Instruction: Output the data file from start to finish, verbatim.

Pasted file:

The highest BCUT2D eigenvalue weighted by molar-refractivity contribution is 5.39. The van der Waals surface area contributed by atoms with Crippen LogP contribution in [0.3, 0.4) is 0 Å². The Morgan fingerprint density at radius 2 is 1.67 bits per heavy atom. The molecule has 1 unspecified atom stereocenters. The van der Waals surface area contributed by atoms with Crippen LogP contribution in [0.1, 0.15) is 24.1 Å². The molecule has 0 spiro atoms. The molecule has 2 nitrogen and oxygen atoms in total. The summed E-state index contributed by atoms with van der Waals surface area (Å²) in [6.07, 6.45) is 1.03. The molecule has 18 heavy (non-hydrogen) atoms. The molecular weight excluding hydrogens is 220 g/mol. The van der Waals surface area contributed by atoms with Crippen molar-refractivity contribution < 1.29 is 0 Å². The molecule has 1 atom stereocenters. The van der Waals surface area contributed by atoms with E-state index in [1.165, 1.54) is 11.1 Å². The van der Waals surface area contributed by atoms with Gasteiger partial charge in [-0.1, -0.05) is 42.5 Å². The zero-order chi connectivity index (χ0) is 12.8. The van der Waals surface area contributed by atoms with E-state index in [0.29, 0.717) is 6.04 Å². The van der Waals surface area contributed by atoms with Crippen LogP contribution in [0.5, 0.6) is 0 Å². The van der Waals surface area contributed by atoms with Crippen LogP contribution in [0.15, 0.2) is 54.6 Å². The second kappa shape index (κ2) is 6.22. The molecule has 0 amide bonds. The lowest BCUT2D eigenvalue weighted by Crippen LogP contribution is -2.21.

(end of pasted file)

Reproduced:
The highest BCUT2D eigenvalue weighted by molar-refractivity contribution is 5.39. The van der Waals surface area contributed by atoms with Crippen LogP contribution in [0.3, 0.4) is 0 Å². The Morgan fingerprint density at radius 2 is 1.67 bits per heavy atom. The molecule has 1 unspecified atom stereocenters. The van der Waals surface area contributed by atoms with Crippen LogP contribution in [0.1, 0.15) is 24.1 Å². The molecule has 0 spiro atoms. The molecule has 2 nitrogen and oxygen atoms in total. The summed E-state index contributed by atoms with van der Waals surface area (Å²) in [6.07, 6.45) is 1.03. The molecule has 18 heavy (non-hydrogen) atoms. The molecular weight excluding hydrogens is 220 g/mol. The van der Waals surface area contributed by atoms with Crippen molar-refractivity contribution < 1.29 is 0 Å². The molecule has 1 atom stereocenters. The van der Waals surface area contributed by atoms with E-state index in [1.165, 1.54) is 11.1 Å². The van der Waals surface area contributed by atoms with Gasteiger partial charge in [-0.1, -0.05) is 42.5 Å². The zero-order chi connectivity index (χ0) is 12.8. The van der Waals surface area contributed by atoms with E-state index in [0.29, 0.717) is 6.04 Å². The van der Waals surface area contributed by atoms with Crippen LogP contribution in [0.5, 0.6) is 0 Å². The van der Waals surface area contributed by atoms with Crippen LogP contribution in [0.15, 0.2) is 54.6 Å². The second kappa shape index (κ2) is 6.22. The molecule has 0 amide bonds. The lowest BCUT2D eigenvalue weighted by Crippen LogP contribution is -2.21.